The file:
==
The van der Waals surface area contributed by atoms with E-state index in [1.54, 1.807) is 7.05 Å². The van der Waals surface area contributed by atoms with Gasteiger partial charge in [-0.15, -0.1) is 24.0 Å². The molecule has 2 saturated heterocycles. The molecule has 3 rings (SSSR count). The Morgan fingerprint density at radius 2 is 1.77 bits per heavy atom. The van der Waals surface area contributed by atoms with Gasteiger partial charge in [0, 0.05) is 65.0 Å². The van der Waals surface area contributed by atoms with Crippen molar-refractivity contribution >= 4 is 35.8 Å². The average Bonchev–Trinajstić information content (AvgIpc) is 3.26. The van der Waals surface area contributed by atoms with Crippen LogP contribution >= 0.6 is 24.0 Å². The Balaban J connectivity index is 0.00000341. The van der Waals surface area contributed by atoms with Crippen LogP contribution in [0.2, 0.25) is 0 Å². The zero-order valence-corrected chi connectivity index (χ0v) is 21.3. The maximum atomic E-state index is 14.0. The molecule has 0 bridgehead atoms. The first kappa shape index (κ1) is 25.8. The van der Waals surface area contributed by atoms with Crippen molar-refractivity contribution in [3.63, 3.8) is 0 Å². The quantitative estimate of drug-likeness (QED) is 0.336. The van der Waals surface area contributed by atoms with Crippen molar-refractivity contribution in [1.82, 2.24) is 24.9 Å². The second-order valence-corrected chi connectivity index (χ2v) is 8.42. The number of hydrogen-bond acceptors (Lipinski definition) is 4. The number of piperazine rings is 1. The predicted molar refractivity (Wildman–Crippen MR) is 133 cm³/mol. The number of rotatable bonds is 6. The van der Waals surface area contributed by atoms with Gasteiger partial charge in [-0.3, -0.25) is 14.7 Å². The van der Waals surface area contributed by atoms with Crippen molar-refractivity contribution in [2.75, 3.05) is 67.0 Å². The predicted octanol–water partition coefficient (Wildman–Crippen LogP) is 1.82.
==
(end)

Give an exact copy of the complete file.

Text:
The van der Waals surface area contributed by atoms with E-state index in [1.54, 1.807) is 7.05 Å². The van der Waals surface area contributed by atoms with Gasteiger partial charge in [-0.15, -0.1) is 24.0 Å². The molecule has 2 saturated heterocycles. The molecule has 3 rings (SSSR count). The Morgan fingerprint density at radius 2 is 1.77 bits per heavy atom. The van der Waals surface area contributed by atoms with Gasteiger partial charge in [0, 0.05) is 65.0 Å². The van der Waals surface area contributed by atoms with Crippen molar-refractivity contribution >= 4 is 35.8 Å². The average Bonchev–Trinajstić information content (AvgIpc) is 3.26. The van der Waals surface area contributed by atoms with Crippen LogP contribution >= 0.6 is 24.0 Å². The Balaban J connectivity index is 0.00000341. The van der Waals surface area contributed by atoms with Crippen LogP contribution in [0.2, 0.25) is 0 Å². The zero-order valence-corrected chi connectivity index (χ0v) is 21.3. The maximum atomic E-state index is 14.0. The molecule has 0 bridgehead atoms. The first kappa shape index (κ1) is 25.8. The van der Waals surface area contributed by atoms with Crippen molar-refractivity contribution in [3.63, 3.8) is 0 Å². The quantitative estimate of drug-likeness (QED) is 0.336. The van der Waals surface area contributed by atoms with Crippen molar-refractivity contribution in [1.82, 2.24) is 24.9 Å². The second-order valence-corrected chi connectivity index (χ2v) is 8.42. The number of hydrogen-bond acceptors (Lipinski definition) is 4. The number of piperazine rings is 1. The predicted molar refractivity (Wildman–Crippen MR) is 133 cm³/mol. The number of rotatable bonds is 6. The van der Waals surface area contributed by atoms with Gasteiger partial charge in [-0.3, -0.25) is 14.7 Å². The van der Waals surface area contributed by atoms with Crippen molar-refractivity contribution in [2.75, 3.05) is 67.0 Å². The predicted octanol–water partition coefficient (Wildman–Crippen LogP) is 1.82.